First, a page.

It may be time for a refresh or a realignment of your VI.
3. Deliverables & Packages
Each project will require a bespoke approach but here are some of the packages which form good starting points.
- Basic Package – Typically Based on days work. And working up one chosen concept.
- Standard Package – Questionnaire. A variety of logo lockups.
- Premium Package – Brand Guidelines. Brand assets – logo variations, Brand pattern/watermark, illustrated characters, icons,
- The beginnings of a Design System. Your VI now forms what is the cornerstone of a whole ecosystem of design elements that forms a design language.
- Sub brands are another consideration especially for multinational brands and larger businesses considering how your brand will scale horizontally.
- Stacked and Linear Versions with primary and secondary colours.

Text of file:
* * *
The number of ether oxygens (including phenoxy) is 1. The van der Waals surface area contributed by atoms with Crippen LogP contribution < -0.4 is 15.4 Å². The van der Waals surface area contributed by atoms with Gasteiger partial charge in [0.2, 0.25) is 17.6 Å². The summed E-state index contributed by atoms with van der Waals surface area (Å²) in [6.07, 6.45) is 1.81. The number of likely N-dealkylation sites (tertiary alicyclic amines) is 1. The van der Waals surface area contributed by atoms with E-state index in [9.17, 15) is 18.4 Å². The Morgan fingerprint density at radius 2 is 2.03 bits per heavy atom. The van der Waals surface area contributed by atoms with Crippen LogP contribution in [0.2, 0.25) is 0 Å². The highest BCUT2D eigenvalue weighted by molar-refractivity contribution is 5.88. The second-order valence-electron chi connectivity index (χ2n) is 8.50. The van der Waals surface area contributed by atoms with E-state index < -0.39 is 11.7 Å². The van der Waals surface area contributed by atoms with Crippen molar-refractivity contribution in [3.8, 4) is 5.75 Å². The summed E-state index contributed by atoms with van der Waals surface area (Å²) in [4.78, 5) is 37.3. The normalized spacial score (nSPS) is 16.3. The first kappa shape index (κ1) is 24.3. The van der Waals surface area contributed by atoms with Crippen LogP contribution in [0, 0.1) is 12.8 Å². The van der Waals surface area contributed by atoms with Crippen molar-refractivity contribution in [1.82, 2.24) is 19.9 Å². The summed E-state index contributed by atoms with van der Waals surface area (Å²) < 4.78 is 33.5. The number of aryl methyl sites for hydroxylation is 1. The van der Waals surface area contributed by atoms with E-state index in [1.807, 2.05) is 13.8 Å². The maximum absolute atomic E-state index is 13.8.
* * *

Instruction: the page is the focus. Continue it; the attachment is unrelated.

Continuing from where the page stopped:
Brand Sprints (Recommended start point)
If you want a brand refresh for a startup or new business this workshop based on google brand sprints https://library.gv.com/the-three-hour-brand-sprint-3ccabf4b768a is an ideal starting point. I’ll conduct a workshop lasting a couple of hours with the key personnel in the room.
A plethora of lockups
A variety of lockups will need to be produced which will begin to form the beginnings of your brand guidelines. These will typically include a left aligned lockup, a centrally aligned lockup, Black versions, white versions & brand colour variant versions.